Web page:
When Qualcomm officially announced the Snapdragon 8 Plus Gen 1, the biggest difference separating this SoC from the Snapdragon 8 Gen 1 was the manufacturing process. Both chipsets are mass produced on the 4nm architecture but from different vendors, and that alone appears to be the deciding factor in energy efficiency, as one tipster speaks praises of the latest silicon.
No Power Efficiency Numbers Were Shared, but TSMC’s 4nm Technology Is Already Said to Be Vastly Superior Compared to Samsung’s
The Snapdragon 8 Gen 1 saw its fair share of performance and efficiency analysis, with results not being kind to Qualcomm’s last flagship SoC, claiming that several smartphones witnessed some level of thermal throttling. This could be attributed to the fact that the Snapdragon 8 Gen 1 was made on Samsung’s 4nm node. Apart from being inferior to TSMC’s 4nm process, Samsung was also said to be experiencing difficulty producing a large quantity of Snapdragon 8 Gen 1 shipments, which ultimately forced Qualcomm to side with TSMC.
Ice Universe has commented in his latest tweet that the Snapdragon 8 Plus Gen 1 touts improved power efficiency and encourages buyers to pick up Android flagships arriving later this year. As most of you know, several smartphone manufacturers will be opting to launch their premium offerings sporting the flagship chipset, so while the differences between the Snapdragon 8 Plus Gen 1 and Snapdragon 8 Gen 1 are minor, the manufacturing process makes all the difference when it comes to sustained performance results.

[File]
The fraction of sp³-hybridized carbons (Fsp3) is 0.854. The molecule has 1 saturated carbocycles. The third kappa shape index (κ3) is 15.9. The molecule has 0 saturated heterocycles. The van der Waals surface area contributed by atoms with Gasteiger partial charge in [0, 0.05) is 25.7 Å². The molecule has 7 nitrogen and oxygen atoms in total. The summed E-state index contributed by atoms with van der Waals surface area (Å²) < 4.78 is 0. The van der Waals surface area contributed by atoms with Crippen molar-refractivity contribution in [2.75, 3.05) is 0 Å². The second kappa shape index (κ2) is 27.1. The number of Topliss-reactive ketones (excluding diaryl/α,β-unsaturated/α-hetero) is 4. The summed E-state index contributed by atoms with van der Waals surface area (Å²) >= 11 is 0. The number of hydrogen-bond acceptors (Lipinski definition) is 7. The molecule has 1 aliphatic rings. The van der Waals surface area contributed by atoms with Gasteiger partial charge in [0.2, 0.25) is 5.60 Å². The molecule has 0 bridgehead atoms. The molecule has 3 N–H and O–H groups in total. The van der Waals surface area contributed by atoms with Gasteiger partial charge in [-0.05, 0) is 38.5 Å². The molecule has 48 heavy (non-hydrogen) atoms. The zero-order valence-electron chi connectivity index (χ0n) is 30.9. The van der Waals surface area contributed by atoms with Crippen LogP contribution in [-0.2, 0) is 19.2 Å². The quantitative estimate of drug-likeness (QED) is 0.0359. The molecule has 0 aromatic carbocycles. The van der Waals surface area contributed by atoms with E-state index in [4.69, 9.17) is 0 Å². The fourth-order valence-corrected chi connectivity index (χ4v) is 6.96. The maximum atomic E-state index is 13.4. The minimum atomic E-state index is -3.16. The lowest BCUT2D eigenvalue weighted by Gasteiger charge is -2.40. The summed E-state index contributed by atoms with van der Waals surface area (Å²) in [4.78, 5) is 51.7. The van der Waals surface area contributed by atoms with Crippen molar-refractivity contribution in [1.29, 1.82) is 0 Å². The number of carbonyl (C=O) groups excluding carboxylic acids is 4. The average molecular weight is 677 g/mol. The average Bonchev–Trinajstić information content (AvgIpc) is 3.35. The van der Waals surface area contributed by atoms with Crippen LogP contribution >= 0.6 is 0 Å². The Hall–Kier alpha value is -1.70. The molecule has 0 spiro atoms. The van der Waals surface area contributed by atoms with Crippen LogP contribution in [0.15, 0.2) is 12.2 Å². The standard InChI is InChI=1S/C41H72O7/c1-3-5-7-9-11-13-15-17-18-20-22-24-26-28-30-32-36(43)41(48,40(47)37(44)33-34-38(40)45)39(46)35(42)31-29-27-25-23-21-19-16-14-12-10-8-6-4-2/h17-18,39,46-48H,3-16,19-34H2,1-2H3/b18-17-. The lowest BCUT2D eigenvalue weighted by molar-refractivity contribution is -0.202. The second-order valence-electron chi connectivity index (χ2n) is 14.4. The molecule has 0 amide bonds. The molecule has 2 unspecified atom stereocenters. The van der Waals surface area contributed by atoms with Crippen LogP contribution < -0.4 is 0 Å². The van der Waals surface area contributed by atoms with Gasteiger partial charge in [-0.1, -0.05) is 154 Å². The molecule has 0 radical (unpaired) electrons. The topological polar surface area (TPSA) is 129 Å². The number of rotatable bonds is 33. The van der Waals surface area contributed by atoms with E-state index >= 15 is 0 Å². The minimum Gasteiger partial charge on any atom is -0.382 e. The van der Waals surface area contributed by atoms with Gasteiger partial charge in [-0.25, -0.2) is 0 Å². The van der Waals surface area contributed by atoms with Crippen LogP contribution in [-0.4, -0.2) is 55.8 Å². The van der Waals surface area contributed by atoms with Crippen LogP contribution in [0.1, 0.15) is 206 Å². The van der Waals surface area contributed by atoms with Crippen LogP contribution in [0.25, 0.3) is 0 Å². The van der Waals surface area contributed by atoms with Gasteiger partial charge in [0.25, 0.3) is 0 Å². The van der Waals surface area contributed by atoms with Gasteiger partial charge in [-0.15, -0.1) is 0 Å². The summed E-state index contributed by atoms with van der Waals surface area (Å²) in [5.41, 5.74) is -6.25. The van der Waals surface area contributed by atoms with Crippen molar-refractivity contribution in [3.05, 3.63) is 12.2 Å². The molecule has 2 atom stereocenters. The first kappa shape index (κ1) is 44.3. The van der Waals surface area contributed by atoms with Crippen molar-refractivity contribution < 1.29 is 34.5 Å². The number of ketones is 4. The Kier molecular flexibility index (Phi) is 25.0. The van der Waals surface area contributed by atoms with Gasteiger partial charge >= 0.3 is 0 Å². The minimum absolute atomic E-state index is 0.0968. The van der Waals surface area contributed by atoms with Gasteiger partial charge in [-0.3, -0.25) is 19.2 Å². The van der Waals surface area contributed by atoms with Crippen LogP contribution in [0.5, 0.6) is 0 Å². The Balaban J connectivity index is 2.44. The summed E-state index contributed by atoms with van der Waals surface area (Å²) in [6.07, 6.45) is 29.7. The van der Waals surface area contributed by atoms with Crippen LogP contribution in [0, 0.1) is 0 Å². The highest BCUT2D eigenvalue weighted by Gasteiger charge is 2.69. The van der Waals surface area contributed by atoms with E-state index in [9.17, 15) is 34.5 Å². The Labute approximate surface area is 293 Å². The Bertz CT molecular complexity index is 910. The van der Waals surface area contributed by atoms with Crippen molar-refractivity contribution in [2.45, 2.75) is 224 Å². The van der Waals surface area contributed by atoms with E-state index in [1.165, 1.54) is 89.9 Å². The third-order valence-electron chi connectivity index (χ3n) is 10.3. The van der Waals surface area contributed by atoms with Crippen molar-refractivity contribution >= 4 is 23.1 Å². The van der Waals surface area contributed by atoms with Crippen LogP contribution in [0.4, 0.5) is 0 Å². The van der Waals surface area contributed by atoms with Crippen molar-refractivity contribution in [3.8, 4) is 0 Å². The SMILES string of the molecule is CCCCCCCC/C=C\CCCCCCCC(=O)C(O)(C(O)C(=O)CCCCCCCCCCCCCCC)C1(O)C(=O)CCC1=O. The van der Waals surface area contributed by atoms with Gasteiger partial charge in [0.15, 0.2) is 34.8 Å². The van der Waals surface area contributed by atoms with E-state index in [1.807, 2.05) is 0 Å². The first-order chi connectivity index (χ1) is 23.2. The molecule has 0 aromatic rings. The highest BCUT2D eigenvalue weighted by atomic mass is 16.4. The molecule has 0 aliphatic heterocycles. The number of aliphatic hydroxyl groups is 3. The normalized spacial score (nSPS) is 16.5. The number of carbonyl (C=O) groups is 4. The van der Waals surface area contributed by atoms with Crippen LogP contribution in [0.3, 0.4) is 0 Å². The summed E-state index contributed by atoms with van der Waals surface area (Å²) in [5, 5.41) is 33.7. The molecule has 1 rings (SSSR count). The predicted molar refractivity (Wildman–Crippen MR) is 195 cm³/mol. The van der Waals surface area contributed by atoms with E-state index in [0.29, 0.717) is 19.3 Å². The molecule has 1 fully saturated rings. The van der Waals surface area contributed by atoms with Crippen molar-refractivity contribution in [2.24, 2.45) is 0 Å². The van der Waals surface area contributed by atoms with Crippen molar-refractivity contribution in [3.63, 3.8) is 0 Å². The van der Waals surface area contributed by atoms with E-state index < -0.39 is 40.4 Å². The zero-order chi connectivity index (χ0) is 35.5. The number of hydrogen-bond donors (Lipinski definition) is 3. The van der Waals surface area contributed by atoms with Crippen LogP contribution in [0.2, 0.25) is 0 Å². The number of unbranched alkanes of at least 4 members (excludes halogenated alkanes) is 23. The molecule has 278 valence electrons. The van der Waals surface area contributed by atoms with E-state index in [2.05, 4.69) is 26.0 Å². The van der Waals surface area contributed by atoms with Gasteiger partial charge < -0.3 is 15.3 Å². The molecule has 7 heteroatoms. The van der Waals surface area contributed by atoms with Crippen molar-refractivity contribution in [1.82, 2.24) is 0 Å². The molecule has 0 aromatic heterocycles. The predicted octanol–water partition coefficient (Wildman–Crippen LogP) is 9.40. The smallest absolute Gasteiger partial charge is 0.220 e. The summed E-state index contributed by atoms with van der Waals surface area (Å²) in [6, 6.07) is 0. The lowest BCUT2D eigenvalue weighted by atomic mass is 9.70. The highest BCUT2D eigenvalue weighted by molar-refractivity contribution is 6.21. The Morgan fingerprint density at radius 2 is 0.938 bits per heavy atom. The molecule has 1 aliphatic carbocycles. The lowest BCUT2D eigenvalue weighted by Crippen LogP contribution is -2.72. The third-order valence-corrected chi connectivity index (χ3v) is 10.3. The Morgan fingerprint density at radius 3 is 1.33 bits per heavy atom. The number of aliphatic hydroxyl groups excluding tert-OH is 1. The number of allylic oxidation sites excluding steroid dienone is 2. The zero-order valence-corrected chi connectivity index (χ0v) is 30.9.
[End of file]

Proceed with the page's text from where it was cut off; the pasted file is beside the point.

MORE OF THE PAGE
The energy efficiency performance of Qualcomm Snapdragon 8+ Gen1 allows you to buy Android flagship phones with confidence in the second half of the year.
— Ice universe (@UniverseIce) June 20, 2022
Sadly, Ice Universe did not reveal the power efficiency improvements of the Snapdragon 8 Plus Gen 1 through numbers, so we will have to see those for ourselves. In terms of performance, there are modest gains, at least when the Galaxy Z Fold 4 was tested. Again, the performance of the latest SoC will depend on the kind of cooling system used by the manufacturer, meaning that a thinner handset will generally translate into a worse performer.
The tipster did mention previously that the power efficiency results of the upcoming Snapdragon 8 Gen 2 are impressive, surpassing the limits of the Snapdragon 8 Plus Gen 1. Rumors claim that the SoC will be mass produced on TSMC’s 4nm architecture as well, hinting that we are in for a treat in the next few weeks. Do you think customers should pick up an Android flagship in the coming months? Tell us in the comments.